- Nov 12, 2014
You can(and should) leave the volume up around 80% on your Mac Book Pro and use the Magni's volume control to reach your listening level. This will assure that you get maximum dynamic range. However, it will drain your battery faster.
For sources like portable players, car stereos, mixing boards, and anything else that has gain greater than 1.0, setting the output level to 75% is normal advice, and it's a good place to start. It will normally keep your source from clipping which makes nasty noises when it happens.
But for computers, this advice is incorrect. Computers generally do not have gain built in to their drivers. So setting system volume controls to 100% normally just results in a passthrough of the sound. No gain is applied and the signal is not reduced. It just goes through as is.
I've tested this on my Macbook Pro by producing a full scale sine wave at 220Hz and playing it back from Audacity and JRiver. Both played back a pure unaltered tone. To test further, I amplified this full scale signal by a litle more than 1 dB, which produced clipping that I could see in the waveform. Then I played it and it sounded "funny". like two tones. Because it was relatively severely clipped.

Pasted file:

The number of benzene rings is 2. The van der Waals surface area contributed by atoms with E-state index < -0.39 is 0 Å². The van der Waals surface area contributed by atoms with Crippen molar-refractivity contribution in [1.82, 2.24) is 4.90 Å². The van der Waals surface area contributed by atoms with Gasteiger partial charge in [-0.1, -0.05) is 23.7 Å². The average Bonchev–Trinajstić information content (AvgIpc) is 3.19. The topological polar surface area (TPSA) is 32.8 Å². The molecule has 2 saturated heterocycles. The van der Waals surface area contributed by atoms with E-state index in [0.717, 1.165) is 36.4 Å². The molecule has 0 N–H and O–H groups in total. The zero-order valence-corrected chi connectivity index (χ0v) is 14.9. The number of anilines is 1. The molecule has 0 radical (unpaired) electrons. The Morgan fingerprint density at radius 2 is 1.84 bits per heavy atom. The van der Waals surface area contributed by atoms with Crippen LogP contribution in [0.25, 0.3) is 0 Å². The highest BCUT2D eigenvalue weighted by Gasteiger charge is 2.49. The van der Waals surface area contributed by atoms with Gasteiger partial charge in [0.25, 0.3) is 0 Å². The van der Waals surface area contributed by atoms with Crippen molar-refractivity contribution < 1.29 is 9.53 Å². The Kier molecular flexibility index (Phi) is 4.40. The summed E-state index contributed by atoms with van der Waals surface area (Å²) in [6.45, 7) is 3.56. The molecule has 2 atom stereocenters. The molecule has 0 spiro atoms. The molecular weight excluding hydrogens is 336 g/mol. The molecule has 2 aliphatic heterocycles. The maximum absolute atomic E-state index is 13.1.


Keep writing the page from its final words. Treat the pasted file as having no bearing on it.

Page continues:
Note that the system volume and volumes of the media players were set to full for this entire test.
So, for the MBP, and every other computer I've experimented with, you can set the system volume to 100% and get a full signal with no clipping and no alteration or digital reduction. Digital reduction *can* introduce sonic problems in some operating systems. I like to have it at 100% as much as possible to eliminate any potential problems.